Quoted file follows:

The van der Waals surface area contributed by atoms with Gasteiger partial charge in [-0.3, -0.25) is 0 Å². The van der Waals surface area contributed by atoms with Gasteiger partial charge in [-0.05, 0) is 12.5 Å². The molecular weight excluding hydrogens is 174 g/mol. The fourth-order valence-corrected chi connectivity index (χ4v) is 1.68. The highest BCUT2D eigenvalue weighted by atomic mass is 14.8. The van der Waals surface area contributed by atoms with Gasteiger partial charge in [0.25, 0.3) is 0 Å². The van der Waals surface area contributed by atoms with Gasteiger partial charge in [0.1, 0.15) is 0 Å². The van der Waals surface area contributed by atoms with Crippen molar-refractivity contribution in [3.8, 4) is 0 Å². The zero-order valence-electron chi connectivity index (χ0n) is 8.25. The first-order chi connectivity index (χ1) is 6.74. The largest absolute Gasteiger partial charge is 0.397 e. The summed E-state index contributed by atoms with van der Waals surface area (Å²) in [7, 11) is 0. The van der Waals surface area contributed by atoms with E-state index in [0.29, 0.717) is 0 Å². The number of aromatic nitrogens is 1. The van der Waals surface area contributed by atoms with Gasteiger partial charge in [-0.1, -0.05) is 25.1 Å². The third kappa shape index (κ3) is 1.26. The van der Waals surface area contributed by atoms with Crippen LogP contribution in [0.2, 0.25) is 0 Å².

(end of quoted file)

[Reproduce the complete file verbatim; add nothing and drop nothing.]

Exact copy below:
The van der Waals surface area contributed by atoms with Gasteiger partial charge in [-0.3, -0.25) is 0 Å². The van der Waals surface area contributed by atoms with Gasteiger partial charge in [-0.05, 0) is 12.5 Å². The molecular weight excluding hydrogens is 174 g/mol. The fourth-order valence-corrected chi connectivity index (χ4v) is 1.68. The highest BCUT2D eigenvalue weighted by atomic mass is 14.8. The van der Waals surface area contributed by atoms with Gasteiger partial charge in [0.25, 0.3) is 0 Å². The van der Waals surface area contributed by atoms with Gasteiger partial charge in [0.1, 0.15) is 0 Å². The van der Waals surface area contributed by atoms with Crippen molar-refractivity contribution in [3.8, 4) is 0 Å². The zero-order valence-electron chi connectivity index (χ0n) is 8.25. The first-order chi connectivity index (χ1) is 6.74. The largest absolute Gasteiger partial charge is 0.397 e. The summed E-state index contributed by atoms with van der Waals surface area (Å²) in [7, 11) is 0. The van der Waals surface area contributed by atoms with E-state index in [0.29, 0.717) is 0 Å². The number of aromatic nitrogens is 1. The van der Waals surface area contributed by atoms with Gasteiger partial charge in [-0.1, -0.05) is 25.1 Å². The third kappa shape index (κ3) is 1.26. The van der Waals surface area contributed by atoms with Crippen LogP contribution in [0.2, 0.25) is 0 Å².